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The Department of Transportation’s (DOT) recent notice on the use of cannabidiol (CBD) products serves as a warning to employees in DOT-defined safety-sensitive positions. While the DOT has always had clear regulations strictly prohibiting the use of marijuana for truck drivers, school bus drivers, train engineers, pilots, transit vehicle operators, and the like, the increasingly widespread use of CBD products created a gray area with regard to testing. This notice makes clear that CBD use does not excuse a positive drug screen and therefore safety-sensitive employees may want to be wary of using CBD products.
DOT’s Notice on CBD Products
On February 18, 2020, the DOT issued its “DOT Office of Drug and Alcohol Policy and Compliance Notice,” on the use of CBD products by safety-sensitive employees who are subject to the DOT’s drug-testing regulations. These products include the increasingly popular CBD alternatives available on the market today. In 2018, President Donald Trump signed the Agriculture Improvement Act of 2018 (Farm Bill) (Pub. L. No. 115-334), which legalized industrial hemp at the federal level. The DOT’s notice observes that “hemp” has been removed from the definition of marijuana under the Controlled Substances Act. Therefore, hemp-derived products containing up to 0.3 percent of tetrahydrocannabinol (THC), the psychoactive component of the cannabis plant, are not controlled substances.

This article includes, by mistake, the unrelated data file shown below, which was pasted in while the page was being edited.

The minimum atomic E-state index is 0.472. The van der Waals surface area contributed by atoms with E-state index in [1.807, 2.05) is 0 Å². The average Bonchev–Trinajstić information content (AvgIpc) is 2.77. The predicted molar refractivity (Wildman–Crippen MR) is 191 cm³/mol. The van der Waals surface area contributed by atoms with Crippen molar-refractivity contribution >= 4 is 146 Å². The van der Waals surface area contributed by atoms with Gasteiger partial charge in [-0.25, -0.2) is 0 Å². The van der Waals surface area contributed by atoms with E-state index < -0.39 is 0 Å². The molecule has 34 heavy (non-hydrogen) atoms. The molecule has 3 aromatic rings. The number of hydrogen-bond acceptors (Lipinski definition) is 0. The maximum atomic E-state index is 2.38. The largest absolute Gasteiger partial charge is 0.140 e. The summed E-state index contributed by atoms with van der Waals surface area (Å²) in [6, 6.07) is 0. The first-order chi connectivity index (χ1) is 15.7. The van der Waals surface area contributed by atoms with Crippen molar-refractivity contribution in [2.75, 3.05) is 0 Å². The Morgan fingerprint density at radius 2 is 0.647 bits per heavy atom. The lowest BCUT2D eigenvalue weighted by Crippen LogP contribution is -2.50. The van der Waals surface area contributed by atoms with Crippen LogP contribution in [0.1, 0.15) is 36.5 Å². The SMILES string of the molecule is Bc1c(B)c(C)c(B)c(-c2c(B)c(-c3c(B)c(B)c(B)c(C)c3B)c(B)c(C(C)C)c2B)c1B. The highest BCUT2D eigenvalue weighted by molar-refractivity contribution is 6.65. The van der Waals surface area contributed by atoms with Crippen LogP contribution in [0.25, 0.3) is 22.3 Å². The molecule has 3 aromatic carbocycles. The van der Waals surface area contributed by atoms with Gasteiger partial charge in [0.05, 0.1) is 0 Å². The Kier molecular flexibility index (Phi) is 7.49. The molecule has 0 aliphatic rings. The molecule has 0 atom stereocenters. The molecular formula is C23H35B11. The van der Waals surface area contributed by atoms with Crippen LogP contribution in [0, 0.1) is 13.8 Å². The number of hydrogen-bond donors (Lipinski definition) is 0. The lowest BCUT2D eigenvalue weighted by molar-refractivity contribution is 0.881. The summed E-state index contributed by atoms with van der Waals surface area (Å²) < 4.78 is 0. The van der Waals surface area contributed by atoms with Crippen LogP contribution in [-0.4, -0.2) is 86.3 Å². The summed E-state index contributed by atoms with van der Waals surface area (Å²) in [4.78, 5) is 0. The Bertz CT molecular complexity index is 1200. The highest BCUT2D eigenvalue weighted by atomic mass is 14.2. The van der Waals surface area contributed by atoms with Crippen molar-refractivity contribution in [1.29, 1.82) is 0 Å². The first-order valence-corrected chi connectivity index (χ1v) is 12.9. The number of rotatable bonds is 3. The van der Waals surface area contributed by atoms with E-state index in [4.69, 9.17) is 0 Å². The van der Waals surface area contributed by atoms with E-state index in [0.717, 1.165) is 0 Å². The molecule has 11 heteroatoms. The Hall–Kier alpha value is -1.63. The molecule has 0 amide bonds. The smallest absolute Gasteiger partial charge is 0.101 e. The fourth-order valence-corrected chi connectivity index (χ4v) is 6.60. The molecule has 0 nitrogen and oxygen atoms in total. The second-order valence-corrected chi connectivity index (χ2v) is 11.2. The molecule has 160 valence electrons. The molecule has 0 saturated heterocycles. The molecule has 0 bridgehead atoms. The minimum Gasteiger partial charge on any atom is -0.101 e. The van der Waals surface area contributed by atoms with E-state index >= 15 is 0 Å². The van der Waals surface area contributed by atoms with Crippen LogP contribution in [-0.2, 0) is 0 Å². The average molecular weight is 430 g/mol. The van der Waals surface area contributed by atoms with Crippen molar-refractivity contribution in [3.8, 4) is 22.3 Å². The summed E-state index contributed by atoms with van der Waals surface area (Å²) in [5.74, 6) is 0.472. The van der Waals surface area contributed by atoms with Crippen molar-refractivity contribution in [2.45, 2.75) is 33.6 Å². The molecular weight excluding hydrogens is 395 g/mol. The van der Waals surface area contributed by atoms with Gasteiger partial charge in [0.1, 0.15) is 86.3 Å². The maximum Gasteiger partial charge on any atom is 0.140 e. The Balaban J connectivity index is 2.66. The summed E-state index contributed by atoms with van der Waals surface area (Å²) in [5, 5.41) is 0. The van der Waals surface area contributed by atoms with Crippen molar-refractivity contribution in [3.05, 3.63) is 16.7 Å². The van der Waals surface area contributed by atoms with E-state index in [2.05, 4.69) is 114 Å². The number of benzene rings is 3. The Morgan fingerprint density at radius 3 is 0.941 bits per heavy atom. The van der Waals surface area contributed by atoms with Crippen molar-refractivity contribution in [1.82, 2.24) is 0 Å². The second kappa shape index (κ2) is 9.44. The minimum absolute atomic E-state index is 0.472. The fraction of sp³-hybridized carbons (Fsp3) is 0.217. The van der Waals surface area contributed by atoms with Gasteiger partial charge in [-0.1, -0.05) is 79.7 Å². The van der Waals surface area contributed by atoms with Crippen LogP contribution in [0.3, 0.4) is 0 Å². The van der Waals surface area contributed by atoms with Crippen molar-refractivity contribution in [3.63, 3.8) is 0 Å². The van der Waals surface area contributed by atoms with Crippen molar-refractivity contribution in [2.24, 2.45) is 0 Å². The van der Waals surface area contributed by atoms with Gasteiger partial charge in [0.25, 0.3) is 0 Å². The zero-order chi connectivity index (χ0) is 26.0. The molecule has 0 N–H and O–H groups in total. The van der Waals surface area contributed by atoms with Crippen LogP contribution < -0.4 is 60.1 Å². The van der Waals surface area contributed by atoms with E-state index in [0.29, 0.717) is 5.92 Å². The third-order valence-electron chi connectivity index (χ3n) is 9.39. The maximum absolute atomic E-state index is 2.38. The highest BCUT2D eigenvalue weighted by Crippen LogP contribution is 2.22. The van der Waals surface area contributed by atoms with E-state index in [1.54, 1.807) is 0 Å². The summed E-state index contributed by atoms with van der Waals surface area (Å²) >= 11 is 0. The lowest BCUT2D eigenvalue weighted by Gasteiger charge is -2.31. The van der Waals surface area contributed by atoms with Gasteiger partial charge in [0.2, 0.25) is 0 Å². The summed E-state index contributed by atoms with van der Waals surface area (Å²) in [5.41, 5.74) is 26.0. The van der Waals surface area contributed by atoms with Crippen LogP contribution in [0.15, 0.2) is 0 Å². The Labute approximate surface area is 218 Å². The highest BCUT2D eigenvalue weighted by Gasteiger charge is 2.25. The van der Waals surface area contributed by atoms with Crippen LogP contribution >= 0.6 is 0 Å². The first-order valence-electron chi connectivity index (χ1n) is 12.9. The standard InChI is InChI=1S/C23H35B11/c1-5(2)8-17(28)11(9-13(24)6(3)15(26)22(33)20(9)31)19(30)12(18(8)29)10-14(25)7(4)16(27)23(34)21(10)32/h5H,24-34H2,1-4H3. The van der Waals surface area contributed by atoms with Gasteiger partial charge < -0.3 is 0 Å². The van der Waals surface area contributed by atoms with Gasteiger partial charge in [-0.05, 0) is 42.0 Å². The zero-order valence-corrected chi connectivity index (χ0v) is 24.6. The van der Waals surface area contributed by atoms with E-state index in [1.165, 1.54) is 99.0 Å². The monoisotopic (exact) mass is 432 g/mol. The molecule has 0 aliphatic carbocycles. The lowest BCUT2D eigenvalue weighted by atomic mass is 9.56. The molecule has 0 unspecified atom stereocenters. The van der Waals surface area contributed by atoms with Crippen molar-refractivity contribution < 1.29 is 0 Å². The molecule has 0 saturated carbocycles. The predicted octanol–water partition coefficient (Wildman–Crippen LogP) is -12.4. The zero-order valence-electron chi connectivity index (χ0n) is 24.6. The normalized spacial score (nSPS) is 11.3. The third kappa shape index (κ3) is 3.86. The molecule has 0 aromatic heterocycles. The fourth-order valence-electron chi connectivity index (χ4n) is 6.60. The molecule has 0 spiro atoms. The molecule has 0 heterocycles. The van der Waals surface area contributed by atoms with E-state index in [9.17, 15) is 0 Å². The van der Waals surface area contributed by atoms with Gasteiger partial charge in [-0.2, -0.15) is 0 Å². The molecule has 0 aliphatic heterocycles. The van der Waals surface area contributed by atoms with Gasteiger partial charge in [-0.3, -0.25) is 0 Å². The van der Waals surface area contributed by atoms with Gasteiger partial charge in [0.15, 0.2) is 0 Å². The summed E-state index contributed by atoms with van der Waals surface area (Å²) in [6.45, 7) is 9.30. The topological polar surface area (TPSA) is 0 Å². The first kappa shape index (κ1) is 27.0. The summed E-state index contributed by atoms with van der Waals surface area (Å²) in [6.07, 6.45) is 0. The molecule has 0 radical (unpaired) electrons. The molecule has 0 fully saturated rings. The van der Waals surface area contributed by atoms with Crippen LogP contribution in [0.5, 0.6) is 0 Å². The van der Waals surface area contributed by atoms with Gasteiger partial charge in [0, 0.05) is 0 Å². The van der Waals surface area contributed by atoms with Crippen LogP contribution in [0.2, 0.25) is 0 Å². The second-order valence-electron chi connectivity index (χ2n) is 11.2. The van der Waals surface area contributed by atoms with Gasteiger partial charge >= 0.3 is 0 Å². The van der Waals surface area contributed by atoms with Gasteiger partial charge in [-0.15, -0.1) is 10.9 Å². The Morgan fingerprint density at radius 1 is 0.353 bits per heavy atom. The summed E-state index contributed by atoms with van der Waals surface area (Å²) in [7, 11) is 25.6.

With that as background, the DOT notice emphasizes the following three points for both employers and safety-sensitive employees with regard to the use of CBD products:
Though not law, this notice may give employers needed and appreciated guidance on the use of CBD products and how the DOT will enforce their use by employees in safety-sensitive positions. The DOT will not test for CBD, but the notice warns safety-sensitive employees against the use of highly-unregulated products containing the substance.
Key Takeaways for Employers
The increasing popularity of CBD products has sparked inquiries in almost all industries, but especially by those DOT-regulated employers that employ safety-sensitive employees. This notice may give those employers some clarity on safety-sensitive employee use of CBD products.
Importantly, CBD products are not illegal, and neither is their use. CBD products are those products that contain less than 0.3 percent of THC, and therefore do not fall within the legal definition of marijuana under the Controlled Substances Act. Products with less than 0.3 percent of THC should not trigger a positive drug screen, and the DOT does not test for CBD oil.
However, CBD use is not an excuse for a positive drug screen. As the notice explains, CBD products are highly unregulated and may contain more than 0.3 percent of THC, even if their labels indicate the contrary. This means that the use of CBD products could trigger a positive drug test for THC, and any such test result will be treated as would any other result that is positive for THC. Employers may want to make their employees aware of the notice, as employees may not seek out the notice of their own accord.
The legalization and use of recreational and medical marijuana, and cannabis products, such as CBD, continue to present unique issues for employers. Ogletree Deakins will continue to monitor state legislation and will post updates on the firm’s Drug Testing blog as additional guidance becomes available.